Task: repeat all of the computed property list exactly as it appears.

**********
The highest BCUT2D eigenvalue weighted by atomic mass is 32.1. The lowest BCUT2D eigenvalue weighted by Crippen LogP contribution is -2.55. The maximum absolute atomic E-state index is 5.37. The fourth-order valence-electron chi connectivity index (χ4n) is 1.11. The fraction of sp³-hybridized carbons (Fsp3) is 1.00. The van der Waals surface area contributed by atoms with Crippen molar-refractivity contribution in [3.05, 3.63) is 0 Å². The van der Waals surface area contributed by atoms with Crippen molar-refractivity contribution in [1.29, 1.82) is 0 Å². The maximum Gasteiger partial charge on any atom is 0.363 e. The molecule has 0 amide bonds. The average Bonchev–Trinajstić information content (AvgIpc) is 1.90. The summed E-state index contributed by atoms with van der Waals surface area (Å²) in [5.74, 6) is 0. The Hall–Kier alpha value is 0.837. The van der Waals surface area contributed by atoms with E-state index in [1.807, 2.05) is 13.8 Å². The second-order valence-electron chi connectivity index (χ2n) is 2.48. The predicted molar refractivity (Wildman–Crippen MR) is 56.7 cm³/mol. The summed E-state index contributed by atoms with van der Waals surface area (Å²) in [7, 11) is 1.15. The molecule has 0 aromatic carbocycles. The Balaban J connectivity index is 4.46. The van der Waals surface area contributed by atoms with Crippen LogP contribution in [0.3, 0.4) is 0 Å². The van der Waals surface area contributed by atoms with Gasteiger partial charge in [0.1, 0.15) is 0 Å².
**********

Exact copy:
The highest BCUT2D eigenvalue weighted by atomic mass is 32.1. The lowest BCUT2D eigenvalue weighted by Crippen LogP contribution is -2.55. The maximum absolute atomic E-state index is 5.37. The fourth-order valence-electron chi connectivity index (χ4n) is 1.11. The fraction of sp³-hybridized carbons (Fsp3) is 1.00. The van der Waals surface area contributed by atoms with Crippen molar-refractivity contribution in [3.05, 3.63) is 0 Å². The van der Waals surface area contributed by atoms with Crippen molar-refractivity contribution in [1.29, 1.82) is 0 Å². The maximum Gasteiger partial charge on any atom is 0.363 e. The molecule has 0 amide bonds. The average Bonchev–Trinajstić information content (AvgIpc) is 1.90. The summed E-state index contributed by atoms with van der Waals surface area (Å²) in [5.74, 6) is 0. The Hall–Kier alpha value is 0.837. The van der Waals surface area contributed by atoms with E-state index in [1.807, 2.05) is 13.8 Å². The second-order valence-electron chi connectivity index (χ2n) is 2.48. The predicted molar refractivity (Wildman–Crippen MR) is 56.7 cm³/mol. The summed E-state index contributed by atoms with van der Waals surface area (Å²) in [7, 11) is 1.15. The molecule has 0 aromatic carbocycles. The Balaban J connectivity index is 4.46. The van der Waals surface area contributed by atoms with Crippen LogP contribution in [0.3, 0.4) is 0 Å². The van der Waals surface area contributed by atoms with Gasteiger partial charge in [0.1, 0.15) is 0 Å².